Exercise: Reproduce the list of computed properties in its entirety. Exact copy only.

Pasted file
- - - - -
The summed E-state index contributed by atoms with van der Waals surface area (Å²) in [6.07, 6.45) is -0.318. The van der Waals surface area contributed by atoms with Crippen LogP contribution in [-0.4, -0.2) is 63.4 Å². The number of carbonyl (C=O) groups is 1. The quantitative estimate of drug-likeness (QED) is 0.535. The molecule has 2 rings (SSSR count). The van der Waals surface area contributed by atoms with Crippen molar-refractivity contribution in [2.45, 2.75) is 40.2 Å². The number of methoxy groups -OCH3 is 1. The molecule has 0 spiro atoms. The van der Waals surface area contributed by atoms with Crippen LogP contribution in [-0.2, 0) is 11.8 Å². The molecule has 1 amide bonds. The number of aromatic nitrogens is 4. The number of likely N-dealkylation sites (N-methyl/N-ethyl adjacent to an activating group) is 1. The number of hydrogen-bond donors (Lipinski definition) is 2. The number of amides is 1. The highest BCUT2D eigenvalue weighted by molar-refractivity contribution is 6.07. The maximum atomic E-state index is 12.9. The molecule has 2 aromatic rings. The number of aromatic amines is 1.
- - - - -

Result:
The summed E-state index contributed by atoms with van der Waals surface area (Å²) in [6.07, 6.45) is -0.318. The van der Waals surface area contributed by atoms with Crippen LogP contribution in [-0.4, -0.2) is 63.4 Å². The number of carbonyl (C=O) groups is 1. The quantitative estimate of drug-likeness (QED) is 0.535. The molecule has 2 rings (SSSR count). The van der Waals surface area contributed by atoms with Crippen molar-refractivity contribution in [2.45, 2.75) is 40.2 Å². The number of methoxy groups -OCH3 is 1. The molecule has 0 spiro atoms. The van der Waals surface area contributed by atoms with Crippen LogP contribution in [-0.2, 0) is 11.8 Å². The molecule has 1 amide bonds. The number of aromatic nitrogens is 4. The number of likely N-dealkylation sites (N-methyl/N-ethyl adjacent to an activating group) is 1. The number of hydrogen-bond donors (Lipinski definition) is 2. The number of amides is 1. The highest BCUT2D eigenvalue weighted by molar-refractivity contribution is 6.07. The maximum atomic E-state index is 12.9. The molecule has 2 aromatic rings. The number of aromatic amines is 1.